ENGLEWOOD, Colo. — Frederick Lyles, the agent for Broncos’ cornerback Chris Harris Jr., talked directly with Denver general manager John Elway last week, sources told 9NEWS.
Harris has so far missed the first six weeks of the Broncos’ offseason program in hopes of gaining leverage for a new contract.
During his conversation with Elway, Lyles reiterated his asking price. Sources say it was unchanged from what 9NEWS reported three weeks ago – an annual average salary greater than $15 million.
A source said the Broncos will not be trading Harris. One team expressed interest in acquiring Harris in the hours prior to the draft, but backed off, the source said.
Harris is currently scheduled to make $7.8 million in 2019 after the team picked up his $1 million option bonus in March before he decided to surrender his $100,000 workout bonus in exchange for a greater contract.
He is in the final year of what was a five-year, $42.5 million contract extension in December 2014. At the time, that deal made Harris the NFL’s highest-paid No. 2 cornerback. Since then, the Broncos moved on from Aqib Talib and Harris has earned the claim of No. 1 corner.
Elway and Lyles are scheduled to speak again next week at which time Elway is expected to submit a counteroffer, according to a source close to Elway. It's unknown whether the Broncos' offer will be a one-year adjustment on Harris' current contract or a multi-year extension offer.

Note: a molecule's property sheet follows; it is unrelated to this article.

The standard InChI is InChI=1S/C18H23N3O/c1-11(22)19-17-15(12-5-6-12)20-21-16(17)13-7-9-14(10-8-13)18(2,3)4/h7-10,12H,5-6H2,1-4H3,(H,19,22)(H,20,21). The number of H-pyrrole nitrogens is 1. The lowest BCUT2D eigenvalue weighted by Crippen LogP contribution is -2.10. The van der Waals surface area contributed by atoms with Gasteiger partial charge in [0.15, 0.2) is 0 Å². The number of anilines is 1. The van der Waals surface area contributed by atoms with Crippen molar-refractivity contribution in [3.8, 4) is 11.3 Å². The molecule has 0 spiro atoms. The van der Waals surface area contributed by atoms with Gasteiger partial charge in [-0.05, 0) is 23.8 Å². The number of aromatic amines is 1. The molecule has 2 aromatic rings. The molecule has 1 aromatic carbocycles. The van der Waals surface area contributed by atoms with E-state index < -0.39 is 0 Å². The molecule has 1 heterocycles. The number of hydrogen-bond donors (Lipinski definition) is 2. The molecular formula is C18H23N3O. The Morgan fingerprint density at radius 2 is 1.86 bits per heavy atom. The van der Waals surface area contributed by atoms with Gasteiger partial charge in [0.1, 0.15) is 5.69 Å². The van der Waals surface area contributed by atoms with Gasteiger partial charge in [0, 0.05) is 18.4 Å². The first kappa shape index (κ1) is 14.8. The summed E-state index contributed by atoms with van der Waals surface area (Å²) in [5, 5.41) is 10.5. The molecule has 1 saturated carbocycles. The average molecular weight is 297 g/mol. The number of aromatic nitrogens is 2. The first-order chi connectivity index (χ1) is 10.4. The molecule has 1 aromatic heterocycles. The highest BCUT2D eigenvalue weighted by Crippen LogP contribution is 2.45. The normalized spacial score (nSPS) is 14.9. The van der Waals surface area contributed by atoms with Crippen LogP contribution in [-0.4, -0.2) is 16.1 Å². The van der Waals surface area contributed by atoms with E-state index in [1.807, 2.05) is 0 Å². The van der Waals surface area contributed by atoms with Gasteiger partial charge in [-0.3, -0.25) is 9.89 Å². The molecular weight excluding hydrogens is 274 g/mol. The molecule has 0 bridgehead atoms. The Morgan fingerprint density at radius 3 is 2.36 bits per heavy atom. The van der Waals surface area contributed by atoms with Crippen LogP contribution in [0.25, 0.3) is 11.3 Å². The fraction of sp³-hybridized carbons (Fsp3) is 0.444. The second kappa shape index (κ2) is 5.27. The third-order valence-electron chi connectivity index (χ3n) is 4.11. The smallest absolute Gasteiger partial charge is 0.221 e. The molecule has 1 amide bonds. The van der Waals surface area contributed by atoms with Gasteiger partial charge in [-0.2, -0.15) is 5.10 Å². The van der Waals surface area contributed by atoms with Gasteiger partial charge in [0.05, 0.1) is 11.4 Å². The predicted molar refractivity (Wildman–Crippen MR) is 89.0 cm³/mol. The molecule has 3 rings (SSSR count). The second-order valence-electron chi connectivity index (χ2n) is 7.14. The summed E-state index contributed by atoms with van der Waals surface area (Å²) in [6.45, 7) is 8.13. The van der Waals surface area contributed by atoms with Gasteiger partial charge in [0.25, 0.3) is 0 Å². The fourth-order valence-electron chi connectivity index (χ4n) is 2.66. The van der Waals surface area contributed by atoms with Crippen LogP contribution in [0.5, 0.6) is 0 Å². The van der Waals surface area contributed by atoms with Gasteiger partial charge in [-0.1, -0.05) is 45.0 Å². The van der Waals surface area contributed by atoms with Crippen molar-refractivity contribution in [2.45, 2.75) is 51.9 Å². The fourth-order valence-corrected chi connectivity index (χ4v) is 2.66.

Broncos defensive coordinator Ed Donatell sounded optimistic when asked if the Harris’ situation created a sense of urgency in getting his younger cornerbacks ready.
“That’s a situation we think is going to unfold in a good way, sooner rather than later," Donatell said. “It’s just a great time to develop some depth with the guys we have and the young guys. We’re using it as an advantage for right now.”
The coach is no doubt hoping to get Harris back, but just because the two sides are talking does not mean an agreement is imminent. The Broncos and center Matt Paradis opened negotiations last summer, but there was never an agreement and Paradis is now with Carolina.
The Broncos’ proposal to Harris is not expected to make him the NFL’s highest-paid cornerback – a distinction Washington’s Josh Norman currently holds at $15 million per year.
Thus, Harris’ asking price. Miami just gave cornerback Xavien Howard a five-year extension at $15.3 million a year in new money, but the annual average drops to $12.75 million when the existing year’s salary is included.
The Broncos would point out Howard is about to turn 26 and it’s his first contract after his rookie deal, while Harris is about to turn 30 and is looking for his second, big contract after his rookie deal.
Harris and Lyles would counter with: one, the Broncos just gave an $11 million-a-year contract to defensive back Kareem Jackson, who is 31 years old. And two, Harris has received four Pro Bowl berths while Howard has one and Jackson none.
Because the Broncos’ offseason program to date is defined as “voluntary” according to the league’s collective bargaining agreement, Harris is not officially considered a holdout. Nor is he required to attend the Broncos’ nine scheduled OTA (organized team activities) sessions over the next three weeks.
However, Harris would be subjected to fines up to nearly $90,000 if he skips the Broncos’ three-day mandatory, three-day minicamp, June 4-6.
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